Around the Classroom in 80 Games: Road to the White House

Election season continues here in the United States (as it does for uncountable months) and with it comes another investigation of a board game for use in the classroom. This week it’s 1992’s Road to the White House!

Road to the White House, unlike the previous two entries in this sub-series (Candidate and Campaign Trail), brings what to me is the critical dynamic in election games into the game - the candidates themselves. And with the candidates come positions that the candidate holds. Once this mechanic is present in the gameplay, the game is going to be a much more effective model for the American campaign process. I would contend that Road to the White House is a more effective model. It isn’t necessarily a better game than Candidate or Campaign Trail, however.

Once again, the game really functions more like a primary nominating season simulation rather than a general election simulator. Players have the opportunity to take a variety of actions on their turn as the game simulates the raising of money, the building of state-level organizations and the intrusion of new issues and ideas that come from events that are just part of the regular ebb-and-flow of an election season.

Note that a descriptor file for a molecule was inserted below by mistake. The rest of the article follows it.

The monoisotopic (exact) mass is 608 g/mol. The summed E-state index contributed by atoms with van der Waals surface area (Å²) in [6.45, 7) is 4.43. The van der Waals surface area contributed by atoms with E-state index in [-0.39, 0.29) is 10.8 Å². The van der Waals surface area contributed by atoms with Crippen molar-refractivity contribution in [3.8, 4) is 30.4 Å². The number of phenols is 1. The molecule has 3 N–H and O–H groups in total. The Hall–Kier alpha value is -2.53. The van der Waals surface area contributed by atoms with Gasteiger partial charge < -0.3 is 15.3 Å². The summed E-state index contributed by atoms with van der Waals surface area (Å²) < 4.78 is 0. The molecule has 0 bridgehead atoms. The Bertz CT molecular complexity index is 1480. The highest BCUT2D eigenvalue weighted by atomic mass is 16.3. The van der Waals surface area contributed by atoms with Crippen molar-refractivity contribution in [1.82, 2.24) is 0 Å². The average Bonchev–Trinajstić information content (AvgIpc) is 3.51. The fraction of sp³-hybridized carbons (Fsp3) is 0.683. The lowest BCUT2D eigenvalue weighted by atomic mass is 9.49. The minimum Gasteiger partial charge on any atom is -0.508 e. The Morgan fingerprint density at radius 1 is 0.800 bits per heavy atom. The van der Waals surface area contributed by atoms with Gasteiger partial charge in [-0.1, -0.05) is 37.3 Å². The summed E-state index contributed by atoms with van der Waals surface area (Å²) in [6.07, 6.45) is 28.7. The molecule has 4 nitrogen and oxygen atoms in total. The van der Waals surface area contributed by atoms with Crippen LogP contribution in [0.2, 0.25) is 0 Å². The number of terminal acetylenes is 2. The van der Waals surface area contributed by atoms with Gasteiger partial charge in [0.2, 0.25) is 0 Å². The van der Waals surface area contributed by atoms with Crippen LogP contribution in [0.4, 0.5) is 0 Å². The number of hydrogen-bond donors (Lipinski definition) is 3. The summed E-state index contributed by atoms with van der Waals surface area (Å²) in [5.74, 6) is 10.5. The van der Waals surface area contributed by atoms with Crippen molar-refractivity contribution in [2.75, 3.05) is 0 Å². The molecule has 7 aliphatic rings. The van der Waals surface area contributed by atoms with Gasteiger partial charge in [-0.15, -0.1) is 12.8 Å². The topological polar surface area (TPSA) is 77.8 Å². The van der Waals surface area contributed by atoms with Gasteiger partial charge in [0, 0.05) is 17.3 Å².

Where Road to the White House gets it really right from the perspective of the gamifying teacher is in its candidates. There are dozens of characters to choose from all of whom have really different perspectives on issues. These differences can combine sometimes in very lively ways (very much like a game of Cosmic Encounter’s tone is pretty dependent on the powers each player picks). It can be difficult understanding the relationship between ideas and issues, state-level thinking, candidate success in those states (as opposed to others) and the long-term approach candidates have to take to their campaigns. Road to the White House does a pretty good job of simulating these decisions a candidate has to make.

Road’s only real problem (but it’s a biggie from a teaching/learning perspective) is the length of time requires to play. You’ll need to set aside 4 to 5 hours to get through a single run of the game. I played this a lot in the 90s and it didn’t seem that brutal, but in this day and age, a 4-5 hour game is going to feel like a slog for many of your players.

Having said that, I think this game is best used in the classroom as a way to get students to think about candidates. After even an abbreviated run of the game, students could no doubt create their own fictional candidates. Even better…have your students create themselves as candidates and have their peers evaluate their qualities as candidates. How likely would it be that these students would win an election? An interesting way to help your students personalize the experience of the candidates running right now, who, after all, were at one point in their lives elementary school, middle school and high school students themselves.